First recordings of the Quagga mussel in Western Europe were made in Holland, Willemstad in the Holland’s Diep in April 2006 (MOLLOY et al. 2007). Of course this could give a hint about the origin of the young local Quagga mussel population, but of course it is not possible to determine exactly from where the species has been introduced. As there are no individuals found in the open waterway, the initial phase of settlement most probably started inside the harbor. The patterns of size and density of D. bugensis found in this study underline that.

An alternative or additional sampling sight would have been the Rheinhafen, Karlsruhe, as both species also occur there and could be in an earlier phase of settlement compared to Mannheim (MARTENS et al. 2007), but due to longer absence of the research ship “Max Honsell”, the required equipment was not available to collect an adequate number and variety of samples.

3.2 Method of sampling

The vertical distribution of D.polymorpha and D.bugensis should be observed to a depth of 6 m. This could not be done manually so the LUBW (Regional Office of Baden Württemberg concerning environment, measurement and environmental conservation) was contacted and kindly agreed to be available with its research vessel “Max Honsell” to take samples for this study.

Samples were taken on June 3, 2008. Jens Storck, a staff member of the LUBW, already had experience about the distribution of the Dreissena species in the harbor basins of Mannheim and could help me to choose sample spots where both D. polymorpha and D. bugensis have been found before.

We profiled the depth of each sampling point with the sonar of the vessel, attached to the front and the back of the ship. Therefore the vessel stopped in vertical direction to the shore and we could define the shallowest and deepest measuring point. As there is no drift in the basins we could use an iron pendulum attached to a rope, which was divided into 50cm sections to define the depth profile (compare figures 10 & 11).

With a hydraulic shovel, stones and other substrate was taken from the ground and put on the ship for collecting species (figure 4). At each sampling point 6 samples were taken, ranging from a depth of 50cm to 5.50m. The water level was 5.76m (water level Maxau, June 3, 2008).

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Figure 4: substrate was lifted with a hydraulic shovel (original).

The sampled stones and other substrate were investigated on the relative density of Quagga and Zebra population. After that, samples of 0 - 500 individuals were carefully scraped off with a knife from different parts of the substrate. The samples were categorized and put in preserving glasses with river water. For further measurement and identification they were put in 70% ethanol the next day.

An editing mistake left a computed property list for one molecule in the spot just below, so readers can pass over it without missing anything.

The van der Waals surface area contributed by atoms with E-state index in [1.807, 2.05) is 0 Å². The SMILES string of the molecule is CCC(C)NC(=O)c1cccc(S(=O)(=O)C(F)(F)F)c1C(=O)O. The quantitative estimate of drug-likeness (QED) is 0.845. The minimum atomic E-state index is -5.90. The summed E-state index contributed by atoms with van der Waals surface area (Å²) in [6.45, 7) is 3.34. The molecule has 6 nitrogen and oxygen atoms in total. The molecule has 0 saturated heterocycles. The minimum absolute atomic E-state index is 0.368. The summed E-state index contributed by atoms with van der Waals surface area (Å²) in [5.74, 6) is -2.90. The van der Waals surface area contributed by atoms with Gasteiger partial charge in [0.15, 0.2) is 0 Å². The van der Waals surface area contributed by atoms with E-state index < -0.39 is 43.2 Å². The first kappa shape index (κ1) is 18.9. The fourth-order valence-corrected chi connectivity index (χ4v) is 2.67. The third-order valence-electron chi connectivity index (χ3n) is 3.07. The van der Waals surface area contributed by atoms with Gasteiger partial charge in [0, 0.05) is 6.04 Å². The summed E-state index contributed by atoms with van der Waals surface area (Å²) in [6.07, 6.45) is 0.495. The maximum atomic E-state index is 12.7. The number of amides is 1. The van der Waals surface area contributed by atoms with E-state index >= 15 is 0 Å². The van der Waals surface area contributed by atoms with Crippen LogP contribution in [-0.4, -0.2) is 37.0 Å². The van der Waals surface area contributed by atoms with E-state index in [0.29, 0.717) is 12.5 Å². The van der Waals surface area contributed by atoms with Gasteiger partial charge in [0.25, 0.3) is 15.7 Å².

3.3 Measurement and identification

As next step the length of between 100 and 200 individuals per sample was measured with a sliding ledge and divided in several size ranges to define the abundance and relation of

D. bugensis and D. polymorpha (figure 5).

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Figure 5: Mussels were measured with a sliding ledge (original)

5 size ranges were chosen; 0-5mm, 0-10mm, 0-15mm, 0-20mm, 0-25mm and the abundance of the Zebra and the Quagga mussel was defined. Other species were noticed but not taken into further consideration.

The identification of both species caused no problems, however, to identify small individuals (<10mm) a magnifying glass was used (x10). For identification, criteria summarized in PATHY & MACKIE 1992, and MACKIE & SCHLOESSER 1996, were consulted.

3.4 Morphological differences between Zebra and Quagga mussels

The Zebra and the Quagga mussel belong to the family of Dreissenidae mussels and have their origin in the Black Sea, Pontocaspian region. The wide variability in coloration and the stripe pattern of both, the Zebra and the Quagga mussel can lead to uncertain identification of the species as long as one is not familiar with the distinguishing shape of the shell. The coloration pattern of both species has a high variability reaching from all black to all cream and brown. Both species also show a pattern of stripes in different kind of variability including smooth stripes, jagged stripes, reminding one of the zebra stripes and single, longitudinal stripes (figure 6 & 7). Quagga mussels show some different stripe patterns and variability of coloration, the characteristic “zebra stripes” are missing (MARTENS et al. 2007). There is one distinguishing pattern consisting of lateral black and white stripes, interrupted by a longitudinal white line ( MAY & MARDSEN 1992).

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Figure 6: variations of D.polymorpha and D.bugensis, one can see the characteristical ridges of the Zebra mussel (original).



ISBN (eBook)
ISBN (Buch)
5.9 MB
Institution / Hochschule
Pädagogische Hochschule Karlsruhe – Biologie
Invasive species dreissena polymorpha dreissena bugensis Dreikantmuschel Zebramuschel Quaggamuschel Invasive species rhine Invasive Arten Eingeschleppte Arten Rhein Muscheln Rhein Neozoen Neozoen Rhein Neozoen Karlsruhe Mollusken Rhein




Titel: The Vertical Distribution of the Quagga Mussel in Harbours. From Ecological Research to Bilingual  Teaching at Secondary Level